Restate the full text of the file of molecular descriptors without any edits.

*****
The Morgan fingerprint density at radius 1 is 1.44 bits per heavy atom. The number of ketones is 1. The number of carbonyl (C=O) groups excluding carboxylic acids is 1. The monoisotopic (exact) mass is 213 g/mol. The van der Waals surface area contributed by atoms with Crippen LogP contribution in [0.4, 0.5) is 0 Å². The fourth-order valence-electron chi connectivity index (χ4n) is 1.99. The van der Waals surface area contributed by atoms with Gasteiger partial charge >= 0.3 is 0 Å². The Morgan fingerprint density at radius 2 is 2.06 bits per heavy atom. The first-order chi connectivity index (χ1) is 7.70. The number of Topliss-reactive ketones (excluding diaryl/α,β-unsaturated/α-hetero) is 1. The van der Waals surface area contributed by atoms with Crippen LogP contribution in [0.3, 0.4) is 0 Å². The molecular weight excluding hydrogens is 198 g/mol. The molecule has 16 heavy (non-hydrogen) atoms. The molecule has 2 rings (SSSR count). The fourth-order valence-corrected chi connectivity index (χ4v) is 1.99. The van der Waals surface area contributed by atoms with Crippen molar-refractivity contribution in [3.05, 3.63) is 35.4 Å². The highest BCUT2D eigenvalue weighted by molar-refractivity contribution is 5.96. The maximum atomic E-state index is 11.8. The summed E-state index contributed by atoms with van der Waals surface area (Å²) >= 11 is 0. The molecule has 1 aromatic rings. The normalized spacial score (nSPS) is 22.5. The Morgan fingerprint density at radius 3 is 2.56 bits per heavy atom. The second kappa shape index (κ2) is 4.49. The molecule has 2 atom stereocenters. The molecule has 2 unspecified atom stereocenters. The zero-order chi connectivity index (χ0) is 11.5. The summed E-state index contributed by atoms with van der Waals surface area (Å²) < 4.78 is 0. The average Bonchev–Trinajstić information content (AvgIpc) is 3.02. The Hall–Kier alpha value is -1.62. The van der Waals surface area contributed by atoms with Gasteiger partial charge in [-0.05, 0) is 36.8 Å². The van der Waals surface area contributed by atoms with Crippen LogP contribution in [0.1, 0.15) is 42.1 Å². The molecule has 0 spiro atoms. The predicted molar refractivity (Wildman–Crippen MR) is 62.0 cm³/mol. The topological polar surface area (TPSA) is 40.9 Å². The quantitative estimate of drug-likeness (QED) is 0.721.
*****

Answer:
The Morgan fingerprint density at radius 1 is 1.44 bits per heavy atom. The number of ketones is 1. The number of carbonyl (C=O) groups excluding carboxylic acids is 1. The monoisotopic (exact) mass is 213 g/mol. The van der Waals surface area contributed by atoms with Crippen LogP contribution in [0.4, 0.5) is 0 Å². The fourth-order valence-electron chi connectivity index (χ4n) is 1.99. The van der Waals surface area contributed by atoms with Gasteiger partial charge >= 0.3 is 0 Å². The Morgan fingerprint density at radius 2 is 2.06 bits per heavy atom. The first-order chi connectivity index (χ1) is 7.70. The number of Topliss-reactive ketones (excluding diaryl/α,β-unsaturated/α-hetero) is 1. The van der Waals surface area contributed by atoms with Crippen LogP contribution in [0.3, 0.4) is 0 Å². The molecular weight excluding hydrogens is 198 g/mol. The molecule has 16 heavy (non-hydrogen) atoms. The molecule has 2 rings (SSSR count). The fourth-order valence-corrected chi connectivity index (χ4v) is 1.99. The van der Waals surface area contributed by atoms with Crippen molar-refractivity contribution in [3.05, 3.63) is 35.4 Å². The highest BCUT2D eigenvalue weighted by molar-refractivity contribution is 5.96. The maximum atomic E-state index is 11.8. The summed E-state index contributed by atoms with van der Waals surface area (Å²) >= 11 is 0. The molecule has 1 aromatic rings. The normalized spacial score (nSPS) is 22.5. The Morgan fingerprint density at radius 3 is 2.56 bits per heavy atom. The second kappa shape index (κ2) is 4.49. The molecule has 2 atom stereocenters. The molecule has 2 unspecified atom stereocenters. The zero-order chi connectivity index (χ0) is 11.5. The summed E-state index contributed by atoms with van der Waals surface area (Å²) < 4.78 is 0. The average Bonchev–Trinajstić information content (AvgIpc) is 3.02. The Hall–Kier alpha value is -1.62. The van der Waals surface area contributed by atoms with Gasteiger partial charge in [-0.05, 0) is 36.8 Å². The van der Waals surface area contributed by atoms with Crippen LogP contribution in [0.1, 0.15) is 42.1 Å². The molecule has 0 spiro atoms. The predicted molar refractivity (Wildman–Crippen MR) is 62.0 cm³/mol. The topological polar surface area (TPSA) is 40.9 Å². The quantitative estimate of drug-likeness (QED) is 0.721.